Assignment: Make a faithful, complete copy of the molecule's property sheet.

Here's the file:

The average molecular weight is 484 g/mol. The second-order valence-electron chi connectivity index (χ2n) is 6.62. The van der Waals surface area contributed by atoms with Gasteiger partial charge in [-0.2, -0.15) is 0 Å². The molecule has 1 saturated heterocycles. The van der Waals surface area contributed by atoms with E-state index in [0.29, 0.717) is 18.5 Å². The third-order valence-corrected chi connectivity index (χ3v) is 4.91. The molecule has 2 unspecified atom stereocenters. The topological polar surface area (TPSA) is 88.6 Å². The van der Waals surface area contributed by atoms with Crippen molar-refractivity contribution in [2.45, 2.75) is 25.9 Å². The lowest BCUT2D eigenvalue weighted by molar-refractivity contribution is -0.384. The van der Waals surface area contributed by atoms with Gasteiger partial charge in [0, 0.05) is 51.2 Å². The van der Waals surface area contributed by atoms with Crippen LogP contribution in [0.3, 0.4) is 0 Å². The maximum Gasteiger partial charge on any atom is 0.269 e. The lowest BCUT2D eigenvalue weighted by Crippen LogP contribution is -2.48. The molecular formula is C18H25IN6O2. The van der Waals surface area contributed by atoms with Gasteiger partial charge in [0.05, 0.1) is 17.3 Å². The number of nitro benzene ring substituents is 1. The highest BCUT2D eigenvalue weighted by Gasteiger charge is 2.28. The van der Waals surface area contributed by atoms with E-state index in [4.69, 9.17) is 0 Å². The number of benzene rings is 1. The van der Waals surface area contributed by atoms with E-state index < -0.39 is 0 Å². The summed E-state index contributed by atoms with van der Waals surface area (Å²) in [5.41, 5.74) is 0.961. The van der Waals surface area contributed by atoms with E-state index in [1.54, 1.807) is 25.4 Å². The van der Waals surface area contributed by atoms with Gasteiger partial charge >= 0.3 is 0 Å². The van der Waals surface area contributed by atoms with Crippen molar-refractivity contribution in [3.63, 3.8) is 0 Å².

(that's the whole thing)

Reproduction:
The average molecular weight is 484 g/mol. The second-order valence-electron chi connectivity index (χ2n) is 6.62. The van der Waals surface area contributed by atoms with Gasteiger partial charge in [-0.2, -0.15) is 0 Å². The molecule has 1 saturated heterocycles. The van der Waals surface area contributed by atoms with E-state index in [0.29, 0.717) is 18.5 Å². The third-order valence-corrected chi connectivity index (χ3v) is 4.91. The molecule has 2 unspecified atom stereocenters. The topological polar surface area (TPSA) is 88.6 Å². The van der Waals surface area contributed by atoms with Crippen molar-refractivity contribution in [2.45, 2.75) is 25.9 Å². The lowest BCUT2D eigenvalue weighted by molar-refractivity contribution is -0.384. The van der Waals surface area contributed by atoms with Gasteiger partial charge in [0, 0.05) is 51.2 Å². The van der Waals surface area contributed by atoms with Crippen LogP contribution in [0.3, 0.4) is 0 Å². The maximum Gasteiger partial charge on any atom is 0.269 e. The lowest BCUT2D eigenvalue weighted by Crippen LogP contribution is -2.48. The molecular formula is C18H25IN6O2. The van der Waals surface area contributed by atoms with Gasteiger partial charge in [0.05, 0.1) is 17.3 Å². The number of nitro benzene ring substituents is 1. The highest BCUT2D eigenvalue weighted by Gasteiger charge is 2.28. The van der Waals surface area contributed by atoms with E-state index in [4.69, 9.17) is 0 Å². The number of benzene rings is 1. The van der Waals surface area contributed by atoms with E-state index < -0.39 is 0 Å². The summed E-state index contributed by atoms with van der Waals surface area (Å²) in [5.41, 5.74) is 0.961. The van der Waals surface area contributed by atoms with E-state index in [1.54, 1.807) is 25.4 Å². The van der Waals surface area contributed by atoms with Gasteiger partial charge >= 0.3 is 0 Å². The van der Waals surface area contributed by atoms with Crippen molar-refractivity contribution in [3.63, 3.8) is 0 Å².